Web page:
Mixed Connective Tissue Disease

Mixed connective tissue disease (MCTD) is a relatively rare syndrome with clinical features that overlap with systemic sclerosis, systemic lupus erythematosus, idiopathic inflammatory myopathies, and rheumatoid arthritis (Chapter 1). The typical clinical features are Raynaud's phenomenon, polyarthritis, myalgias, swelling of the hands, and esophageal dysfunction. Unlike systemic sclerosis, patients with MCTD may respond to corticosteroids. The primary clinical esophageal symptoms are heartburn and regurgitation, occurring in 24% to 48% of patients (16). Oropharyngeal dysphagia and/or esophageal dysphagia are common symptoms. Barium esophagram studies show findings similar to those in systemic sclerosis, mainly diminished esophageal peristalsis, and a dilated esophagus. Modified barium swallow studies may show oropharyngeal dysfunction similar to that seen in patients with polymyositis. Manometry is similar to systemic sclerosis; however, the LES pressures are usually not as diminished.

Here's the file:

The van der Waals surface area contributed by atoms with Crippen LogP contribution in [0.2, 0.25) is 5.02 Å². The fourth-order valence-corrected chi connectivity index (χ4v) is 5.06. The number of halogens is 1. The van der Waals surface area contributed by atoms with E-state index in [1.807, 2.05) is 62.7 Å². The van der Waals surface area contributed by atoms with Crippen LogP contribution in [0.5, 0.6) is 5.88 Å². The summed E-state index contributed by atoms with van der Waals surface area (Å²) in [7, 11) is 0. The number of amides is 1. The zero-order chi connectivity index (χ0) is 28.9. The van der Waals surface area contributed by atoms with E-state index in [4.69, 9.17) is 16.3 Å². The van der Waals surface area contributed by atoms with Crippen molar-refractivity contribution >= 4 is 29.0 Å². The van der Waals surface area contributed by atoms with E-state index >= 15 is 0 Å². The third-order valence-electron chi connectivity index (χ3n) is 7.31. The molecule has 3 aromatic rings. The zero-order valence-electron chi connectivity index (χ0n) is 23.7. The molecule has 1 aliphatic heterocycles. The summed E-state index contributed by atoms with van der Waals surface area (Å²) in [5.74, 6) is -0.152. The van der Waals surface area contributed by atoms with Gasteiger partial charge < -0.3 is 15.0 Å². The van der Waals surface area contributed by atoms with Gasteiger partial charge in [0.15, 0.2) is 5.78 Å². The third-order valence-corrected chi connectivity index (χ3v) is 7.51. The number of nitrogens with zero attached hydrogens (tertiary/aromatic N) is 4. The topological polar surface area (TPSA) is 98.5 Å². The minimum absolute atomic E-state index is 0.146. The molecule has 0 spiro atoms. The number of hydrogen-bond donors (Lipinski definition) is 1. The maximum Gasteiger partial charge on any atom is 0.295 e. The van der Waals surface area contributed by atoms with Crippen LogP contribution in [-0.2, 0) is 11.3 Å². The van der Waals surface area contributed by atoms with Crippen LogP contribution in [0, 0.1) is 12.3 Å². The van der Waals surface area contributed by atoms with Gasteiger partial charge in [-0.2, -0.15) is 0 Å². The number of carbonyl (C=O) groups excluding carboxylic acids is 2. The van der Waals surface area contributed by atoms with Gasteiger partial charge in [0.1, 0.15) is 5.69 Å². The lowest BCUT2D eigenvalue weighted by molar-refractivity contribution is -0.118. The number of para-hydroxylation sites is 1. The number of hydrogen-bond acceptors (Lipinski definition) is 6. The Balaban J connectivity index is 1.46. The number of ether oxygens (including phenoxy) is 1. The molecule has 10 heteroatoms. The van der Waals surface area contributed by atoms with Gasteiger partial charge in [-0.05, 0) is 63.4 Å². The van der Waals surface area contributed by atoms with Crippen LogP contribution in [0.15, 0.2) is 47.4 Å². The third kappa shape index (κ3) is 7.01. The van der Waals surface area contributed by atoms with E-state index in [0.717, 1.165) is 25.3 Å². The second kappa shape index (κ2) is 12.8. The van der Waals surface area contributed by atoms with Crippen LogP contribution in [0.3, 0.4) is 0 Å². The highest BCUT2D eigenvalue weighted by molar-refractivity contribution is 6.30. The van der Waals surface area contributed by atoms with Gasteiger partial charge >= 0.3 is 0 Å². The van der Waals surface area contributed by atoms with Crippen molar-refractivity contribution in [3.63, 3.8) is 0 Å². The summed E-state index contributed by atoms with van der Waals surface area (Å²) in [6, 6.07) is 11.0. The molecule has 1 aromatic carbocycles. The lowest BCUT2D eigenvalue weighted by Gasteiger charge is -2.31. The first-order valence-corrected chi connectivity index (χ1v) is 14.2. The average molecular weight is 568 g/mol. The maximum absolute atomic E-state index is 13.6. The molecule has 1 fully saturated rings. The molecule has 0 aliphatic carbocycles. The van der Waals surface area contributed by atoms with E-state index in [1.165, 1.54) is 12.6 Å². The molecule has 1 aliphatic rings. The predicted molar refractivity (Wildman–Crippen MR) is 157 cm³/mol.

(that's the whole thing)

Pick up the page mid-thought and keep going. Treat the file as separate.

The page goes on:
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Arthritis Relief and Prevention

Arthritis Relief and Prevention

This report may be oh so welcome especially if theres no doctor in the house Take Charge of Your Arthritis Now in less than 5-Minutes the time it takes to make an appointment with your healthcare provider Could you use some help understanding arthritis Maybe a little gentle, bedside manner in your battle for joint pain relief would be great Well, even if you are not sure if arthritis is the issue with you or your friend or loved one.

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